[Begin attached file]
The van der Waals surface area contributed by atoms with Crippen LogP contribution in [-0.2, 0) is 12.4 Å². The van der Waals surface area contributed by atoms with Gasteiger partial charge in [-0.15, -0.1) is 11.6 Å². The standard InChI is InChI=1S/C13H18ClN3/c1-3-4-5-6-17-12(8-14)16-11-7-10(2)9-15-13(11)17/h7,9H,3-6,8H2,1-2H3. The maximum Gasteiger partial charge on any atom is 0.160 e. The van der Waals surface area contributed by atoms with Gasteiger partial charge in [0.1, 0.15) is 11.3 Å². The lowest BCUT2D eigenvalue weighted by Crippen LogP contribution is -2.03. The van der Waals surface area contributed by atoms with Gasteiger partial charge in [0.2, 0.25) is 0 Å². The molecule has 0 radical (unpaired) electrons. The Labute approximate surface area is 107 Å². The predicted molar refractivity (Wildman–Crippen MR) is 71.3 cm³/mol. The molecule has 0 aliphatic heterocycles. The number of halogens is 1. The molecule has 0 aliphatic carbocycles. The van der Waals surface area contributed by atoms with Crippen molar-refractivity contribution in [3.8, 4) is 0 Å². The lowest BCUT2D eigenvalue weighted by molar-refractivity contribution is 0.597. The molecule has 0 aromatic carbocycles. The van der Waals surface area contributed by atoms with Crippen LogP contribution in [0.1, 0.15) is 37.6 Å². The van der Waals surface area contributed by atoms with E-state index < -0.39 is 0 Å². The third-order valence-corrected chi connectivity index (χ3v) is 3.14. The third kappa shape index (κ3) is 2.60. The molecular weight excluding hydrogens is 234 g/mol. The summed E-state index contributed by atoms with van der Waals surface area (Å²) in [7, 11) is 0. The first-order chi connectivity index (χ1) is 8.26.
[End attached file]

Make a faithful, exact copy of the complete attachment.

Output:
The van der Waals surface area contributed by atoms with Crippen LogP contribution in [-0.2, 0) is 12.4 Å². The van der Waals surface area contributed by atoms with Gasteiger partial charge in [-0.15, -0.1) is 11.6 Å². The standard InChI is InChI=1S/C13H18ClN3/c1-3-4-5-6-17-12(8-14)16-11-7-10(2)9-15-13(11)17/h7,9H,3-6,8H2,1-2H3. The maximum Gasteiger partial charge on any atom is 0.160 e. The van der Waals surface area contributed by atoms with Gasteiger partial charge in [0.1, 0.15) is 11.3 Å². The lowest BCUT2D eigenvalue weighted by Crippen LogP contribution is -2.03. The van der Waals surface area contributed by atoms with Gasteiger partial charge in [0.2, 0.25) is 0 Å². The molecule has 0 radical (unpaired) electrons. The Labute approximate surface area is 107 Å². The predicted molar refractivity (Wildman–Crippen MR) is 71.3 cm³/mol. The molecule has 0 aliphatic heterocycles. The number of halogens is 1. The molecule has 0 aliphatic carbocycles. The van der Waals surface area contributed by atoms with Crippen molar-refractivity contribution in [3.8, 4) is 0 Å². The lowest BCUT2D eigenvalue weighted by molar-refractivity contribution is 0.597. The molecule has 0 aromatic carbocycles. The van der Waals surface area contributed by atoms with Crippen LogP contribution in [0.1, 0.15) is 37.6 Å². The van der Waals surface area contributed by atoms with E-state index < -0.39 is 0 Å². The third-order valence-corrected chi connectivity index (χ3v) is 3.14. The third kappa shape index (κ3) is 2.60. The molecular weight excluding hydrogens is 234 g/mol. The summed E-state index contributed by atoms with van der Waals surface area (Å²) in [7, 11) is 0. The first-order chi connectivity index (χ1) is 8.26.